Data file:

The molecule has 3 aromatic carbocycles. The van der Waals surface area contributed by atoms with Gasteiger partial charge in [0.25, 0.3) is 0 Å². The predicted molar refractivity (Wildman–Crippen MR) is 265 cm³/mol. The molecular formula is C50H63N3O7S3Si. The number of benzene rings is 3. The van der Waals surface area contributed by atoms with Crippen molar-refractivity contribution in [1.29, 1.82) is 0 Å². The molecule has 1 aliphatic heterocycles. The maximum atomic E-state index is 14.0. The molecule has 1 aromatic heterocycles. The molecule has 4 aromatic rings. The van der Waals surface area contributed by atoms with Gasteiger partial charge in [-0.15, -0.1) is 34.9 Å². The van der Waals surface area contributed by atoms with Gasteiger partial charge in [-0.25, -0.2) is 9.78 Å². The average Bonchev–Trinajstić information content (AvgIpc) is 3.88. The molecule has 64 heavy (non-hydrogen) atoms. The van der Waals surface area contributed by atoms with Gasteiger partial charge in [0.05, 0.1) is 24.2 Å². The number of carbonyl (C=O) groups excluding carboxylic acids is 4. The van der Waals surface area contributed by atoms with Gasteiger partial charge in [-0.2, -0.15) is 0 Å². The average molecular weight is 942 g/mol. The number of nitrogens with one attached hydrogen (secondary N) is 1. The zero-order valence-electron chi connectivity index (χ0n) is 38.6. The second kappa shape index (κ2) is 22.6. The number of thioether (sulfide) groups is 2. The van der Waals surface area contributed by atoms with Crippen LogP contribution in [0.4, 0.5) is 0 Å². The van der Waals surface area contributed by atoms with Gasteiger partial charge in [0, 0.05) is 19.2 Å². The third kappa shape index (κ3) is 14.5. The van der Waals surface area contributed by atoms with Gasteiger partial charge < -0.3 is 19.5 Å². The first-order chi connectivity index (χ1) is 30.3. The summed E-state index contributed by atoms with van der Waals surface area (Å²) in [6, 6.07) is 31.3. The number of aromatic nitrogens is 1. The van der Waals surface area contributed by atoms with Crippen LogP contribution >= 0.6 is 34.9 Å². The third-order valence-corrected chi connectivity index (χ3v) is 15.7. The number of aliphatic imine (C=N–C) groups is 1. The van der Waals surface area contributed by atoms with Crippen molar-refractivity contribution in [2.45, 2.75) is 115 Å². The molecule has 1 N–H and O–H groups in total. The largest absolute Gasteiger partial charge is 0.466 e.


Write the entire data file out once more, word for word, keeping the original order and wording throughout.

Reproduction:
The molecule has 3 aromatic carbocycles. The van der Waals surface area contributed by atoms with Gasteiger partial charge in [0.25, 0.3) is 0 Å². The predicted molar refractivity (Wildman–Crippen MR) is 265 cm³/mol. The molecular formula is C50H63N3O7S3Si. The number of benzene rings is 3. The van der Waals surface area contributed by atoms with Crippen molar-refractivity contribution in [1.29, 1.82) is 0 Å². The molecule has 1 aliphatic heterocycles. The maximum atomic E-state index is 14.0. The molecule has 1 aromatic heterocycles. The molecule has 4 aromatic rings. The van der Waals surface area contributed by atoms with Gasteiger partial charge in [-0.15, -0.1) is 34.9 Å². The van der Waals surface area contributed by atoms with Gasteiger partial charge in [-0.25, -0.2) is 9.78 Å². The average Bonchev–Trinajstić information content (AvgIpc) is 3.88. The molecule has 64 heavy (non-hydrogen) atoms. The van der Waals surface area contributed by atoms with Gasteiger partial charge in [0.05, 0.1) is 24.2 Å². The number of carbonyl (C=O) groups excluding carboxylic acids is 4. The van der Waals surface area contributed by atoms with Gasteiger partial charge in [-0.2, -0.15) is 0 Å². The average molecular weight is 942 g/mol. The number of nitrogens with one attached hydrogen (secondary N) is 1. The zero-order valence-electron chi connectivity index (χ0n) is 38.6. The second kappa shape index (κ2) is 22.6. The number of thioether (sulfide) groups is 2. The van der Waals surface area contributed by atoms with Crippen LogP contribution in [0.4, 0.5) is 0 Å². The van der Waals surface area contributed by atoms with Gasteiger partial charge in [0, 0.05) is 19.2 Å². The third kappa shape index (κ3) is 14.5. The van der Waals surface area contributed by atoms with Gasteiger partial charge < -0.3 is 19.5 Å². The first-order chi connectivity index (χ1) is 30.3. The summed E-state index contributed by atoms with van der Waals surface area (Å²) in [6, 6.07) is 31.3. The number of aromatic nitrogens is 1. The van der Waals surface area contributed by atoms with Crippen LogP contribution >= 0.6 is 34.9 Å². The third-order valence-corrected chi connectivity index (χ3v) is 15.7. The number of aliphatic imine (C=N–C) groups is 1. The van der Waals surface area contributed by atoms with Crippen molar-refractivity contribution in [2.45, 2.75) is 115 Å². The molecule has 1 N–H and O–H groups in total. The largest absolute Gasteiger partial charge is 0.466 e.